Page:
Interlocking is a means of positively controlling both the safety and process of any substance or liquid by a key transfer system which can be coupled to an electrical indicator or PLC.
Use of interlocking is both simple and extremely versatile. Almost any sequence of control and hazard protection can be achieved using a `building block' approach - whether the aim is to provide people or plant protection.
Over 70% of accidents in the oil and gas industry are caused by human error, and account for 90% of the financial costs of accidental loss. Interlocking can minimize the risks associated with many `routine' industry procedures, such as valve servicing, by ensuring that work is carried out in the correct sequence.
A trapped key interlocking system works by ensuring that a control key (or keys) can only be released when a pre-determined condition exists. Removal of the key prevents that condition being reversed, enabling it to be used to gain access to the hazardous area or to activate a further control step.
There is no limit to the number of secondary keys or functions that can be controlled by using exchange units: this also enables retrospective modification of existing systems to be undertaken with ease.
Offshore there are a large number of applications where valve and trapped key interlocking have already proved their worth, from tanker loading bays to pig launcher/receivers and gas sampling points.
In the oil and gas industry, use of valve interlocks prevents the inadvertent or unauthorized operation of a valve, and by the unique coding of operating keys enforces a predetermined sequence for the operation of multiple valves. It is also possible to mechanically interlock any piece of electrically operated equipment by hard-wiring a switch into the equipment power supply. Typical applications are motorized valves and pumps.
The same key code mechanism can also be used in trapped key bolt type interlocks - supplied with either a single or dual key operation - typically used for restricting access to hazardous areas. Almost any interlocking sequence can be accommodated.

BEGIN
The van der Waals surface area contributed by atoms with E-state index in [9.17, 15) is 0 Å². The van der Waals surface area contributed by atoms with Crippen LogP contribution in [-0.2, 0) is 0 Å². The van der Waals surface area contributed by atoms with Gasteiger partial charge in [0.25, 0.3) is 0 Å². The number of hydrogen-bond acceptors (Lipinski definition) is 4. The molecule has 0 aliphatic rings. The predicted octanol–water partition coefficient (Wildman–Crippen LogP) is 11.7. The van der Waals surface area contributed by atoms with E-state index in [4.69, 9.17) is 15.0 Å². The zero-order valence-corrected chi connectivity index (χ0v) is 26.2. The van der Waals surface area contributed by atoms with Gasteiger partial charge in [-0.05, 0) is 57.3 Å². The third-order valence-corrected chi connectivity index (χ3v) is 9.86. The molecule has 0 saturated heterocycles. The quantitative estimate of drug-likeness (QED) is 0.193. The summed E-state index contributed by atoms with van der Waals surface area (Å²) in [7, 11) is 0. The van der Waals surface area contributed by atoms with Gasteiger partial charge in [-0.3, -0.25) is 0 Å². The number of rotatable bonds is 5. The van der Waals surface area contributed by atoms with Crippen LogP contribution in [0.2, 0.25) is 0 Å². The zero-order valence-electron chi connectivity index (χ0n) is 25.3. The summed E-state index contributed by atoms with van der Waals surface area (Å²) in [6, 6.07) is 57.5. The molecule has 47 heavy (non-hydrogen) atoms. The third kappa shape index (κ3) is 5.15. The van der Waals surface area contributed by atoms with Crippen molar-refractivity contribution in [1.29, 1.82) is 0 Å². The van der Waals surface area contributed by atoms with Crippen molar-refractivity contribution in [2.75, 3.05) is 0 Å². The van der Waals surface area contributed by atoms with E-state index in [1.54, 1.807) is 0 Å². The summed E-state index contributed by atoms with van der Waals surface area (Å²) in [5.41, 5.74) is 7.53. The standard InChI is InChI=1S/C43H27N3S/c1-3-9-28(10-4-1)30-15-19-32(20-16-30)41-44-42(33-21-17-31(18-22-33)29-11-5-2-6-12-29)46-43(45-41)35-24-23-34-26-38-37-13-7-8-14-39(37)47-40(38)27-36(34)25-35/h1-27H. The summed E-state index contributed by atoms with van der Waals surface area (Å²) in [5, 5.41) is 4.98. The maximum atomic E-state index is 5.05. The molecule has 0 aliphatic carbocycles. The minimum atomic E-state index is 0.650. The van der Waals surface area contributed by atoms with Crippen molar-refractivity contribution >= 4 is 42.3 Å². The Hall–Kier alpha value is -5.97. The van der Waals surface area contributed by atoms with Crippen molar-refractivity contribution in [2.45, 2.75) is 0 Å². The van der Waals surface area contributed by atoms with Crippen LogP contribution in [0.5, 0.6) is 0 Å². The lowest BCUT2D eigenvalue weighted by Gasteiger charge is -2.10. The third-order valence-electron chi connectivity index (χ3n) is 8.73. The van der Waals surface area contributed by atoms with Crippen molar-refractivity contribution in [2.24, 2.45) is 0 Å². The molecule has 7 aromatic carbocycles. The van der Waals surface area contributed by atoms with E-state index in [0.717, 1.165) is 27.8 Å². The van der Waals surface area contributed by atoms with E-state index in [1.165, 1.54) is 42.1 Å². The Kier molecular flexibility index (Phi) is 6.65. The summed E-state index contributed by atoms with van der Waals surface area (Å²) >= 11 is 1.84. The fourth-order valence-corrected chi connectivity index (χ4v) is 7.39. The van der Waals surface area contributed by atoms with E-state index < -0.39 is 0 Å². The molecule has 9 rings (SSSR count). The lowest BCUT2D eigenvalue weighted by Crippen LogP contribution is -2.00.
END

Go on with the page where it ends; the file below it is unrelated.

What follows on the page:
On the safety side, interlocking provides a guarantee that a procedure or system is followed to the letter. On the process side, it is a guarantee that a set procedure of valves - allowing mixing, purging, bypassing or isolating - will be followed through.
All interlock keys may be labeled or tagged to assist the operator to follow the process through. A key storage cabinet in the control room, labeled in the same way as the first and last key in the sequence, will indicate which systems are up and running and which are in maintenance. The key is, in effect, a mechanical permit to work. Such monitoring can be complemented with a PLC.
The ideal situation is to have PLCs combined with interlocks. The interlocks provide the mechanical locking with the monitoring PLC providing a second level of safety. Physical key transfer ensures that the operation is completed in the correct sequence.
Interlocks - both valve and trapped key bolt types - should be easy and quick to install, both to new plant and for retrofitting. With possible exposure to corrosive chemicals, all parts must be of a high-grade stainless steel. The locks should be tamper-proof, weatherproof, maintenance free and requiring no hot work or drilling for installation.
Sigma's own Prosafe valve interlocks are also fire-proof (in accordance with BS6755 Pt 2, 1987) functioning completely after being subjected to a temperature of over 760(C for 30 minutes. Uniquely, these rising-stem valve interlocks also allow `nipping-up'.
As a valve seat wears, the interlock, which is designed to lock in the open or closed position, can still be tightened down without inserting a key, preventing seepage. The valve remains locked, and any attempt to open it results in the handwheel rotating freely.
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